Texas is home to over 520 wineries and more than 4,500 acres of vineyards — making it the fifth leading wine-producing state in the nation. Each year, the Texas wine and grape industry provides $13.1 billion in economic value to the state and adds more than 104,000 full-time jobs that account for $4.3 billion in wages.
To help this vital industry thrive in our state, we must educate its future leaders and advance the science of grapes and wine. The Texas A&M AgriLife Extension Service educates growers and wine producers and conducts applied research on vineyards, insect and disease management, selection of adapted grape varieties, wine processing, and wine quality.
Viticulture and Enology Certificate
The new Viticulture and Enology Certificate program provides formal training to help students launch successful careers in the wine industry. The program also offers a variety of educational programs such as workshops, field days, seminars and wine tastings, as well as a well-developed applied research program.
Recorded Enology Webinars
To help support the wine industry with pertinent, up-to-date scientific information, Texas A&M AgriLife Extension Service has created the Enology Webinar Series. This series features national and international enology specialists who cover various subjects relevant to the Texas wine industry and the winemaking community in general. Most of the presentations are recorded and posted to the Enology YouTube channel.
Dr. B Talks Texas Wine
Another initiative aimed at supporting the Texas winemaking industry is the Dr. B Talks Texas Wine video library. The library includes a series of short video clips that introduce the grape and wine varieties that grow well in Texas and that have the potential to produce exceptional wines. The goal of the series is to encourage Texas wine consumers to learn more about lesser known grape and wine varietals and give them the confidence and desire to try them.
More choices in Crops & Produce
Producers can use the information here to help with allocating scarce resources (time and money) among the five management areas discussed. Although management styles would influence the allocation, on average, the focus should be first on costs, then technology adoption, then yields, and finally prices. (4 pages).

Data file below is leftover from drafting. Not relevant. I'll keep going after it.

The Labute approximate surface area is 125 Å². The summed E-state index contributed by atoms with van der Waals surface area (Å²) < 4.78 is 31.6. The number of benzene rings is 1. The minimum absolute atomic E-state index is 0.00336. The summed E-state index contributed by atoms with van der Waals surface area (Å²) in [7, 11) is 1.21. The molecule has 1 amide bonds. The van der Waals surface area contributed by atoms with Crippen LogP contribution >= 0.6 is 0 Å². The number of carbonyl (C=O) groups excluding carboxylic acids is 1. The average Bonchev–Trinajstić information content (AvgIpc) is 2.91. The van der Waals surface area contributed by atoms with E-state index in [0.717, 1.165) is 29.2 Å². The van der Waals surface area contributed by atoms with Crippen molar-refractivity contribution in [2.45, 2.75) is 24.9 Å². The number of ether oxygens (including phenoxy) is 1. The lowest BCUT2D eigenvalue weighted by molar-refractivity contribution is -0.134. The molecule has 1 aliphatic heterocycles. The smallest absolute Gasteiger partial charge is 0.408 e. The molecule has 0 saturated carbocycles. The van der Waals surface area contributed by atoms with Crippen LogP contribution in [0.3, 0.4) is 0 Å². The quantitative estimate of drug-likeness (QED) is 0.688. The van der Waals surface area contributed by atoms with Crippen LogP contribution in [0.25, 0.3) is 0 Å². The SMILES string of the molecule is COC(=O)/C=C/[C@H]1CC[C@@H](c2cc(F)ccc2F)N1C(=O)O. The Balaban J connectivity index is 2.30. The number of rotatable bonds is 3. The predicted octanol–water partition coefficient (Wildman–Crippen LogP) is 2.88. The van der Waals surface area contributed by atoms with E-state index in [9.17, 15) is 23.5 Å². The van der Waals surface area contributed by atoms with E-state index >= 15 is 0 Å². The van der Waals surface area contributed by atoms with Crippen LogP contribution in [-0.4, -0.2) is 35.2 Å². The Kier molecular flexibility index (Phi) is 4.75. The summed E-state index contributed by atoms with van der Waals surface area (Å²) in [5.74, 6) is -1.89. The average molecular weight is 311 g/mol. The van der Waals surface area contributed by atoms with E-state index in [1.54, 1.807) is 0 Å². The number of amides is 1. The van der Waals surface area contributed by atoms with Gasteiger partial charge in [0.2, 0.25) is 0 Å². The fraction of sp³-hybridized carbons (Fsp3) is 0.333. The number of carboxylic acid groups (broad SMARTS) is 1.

Grapevine pests and diseases can cause significant damage and crop loss, and the signs and symptoms of these ailments can be hard to recognize. This publication describes several pests and diseases that plague grapevines as well as instructions to keep growers vigilant and prepared in administering treatment. (84 Pages)
Nutritional management is complicated by changing forage quality and quantity. This publication discusses forage quality trends in various regions of Texas, tools to analyze the nutritional environment of cattle and differentiate between forage quality and availability problems, and nutritional management strategies. (8 pages).
In Texas, watermelons are a favorite summer treat. They are made up of about 90 percent water, making them the perfect way to quench thirst and satisfy a sweet tooth. Watermelons are a member of the cucurbit family, along with squash, cucumbers, and pumpkins. This factsheet instructs gardeners on the care of watermelon plants and […]
Cantaloupes and honeydew melons are vining crops that are grown during the warm season of Texas. This factsheet instructs gardeners on the care of cantaloupe and honeydew melon plants and provides two recipes that showcase the melons. (2 pages)
If irrigation for grain sorghum is managed well, the crop will produce high, profitable yields. This publication explains the water needs for sorghum at different growth stages, the calculations to use to estimate its water requirements, and adjustments to make for rainfall and soil moisture. (5 pages)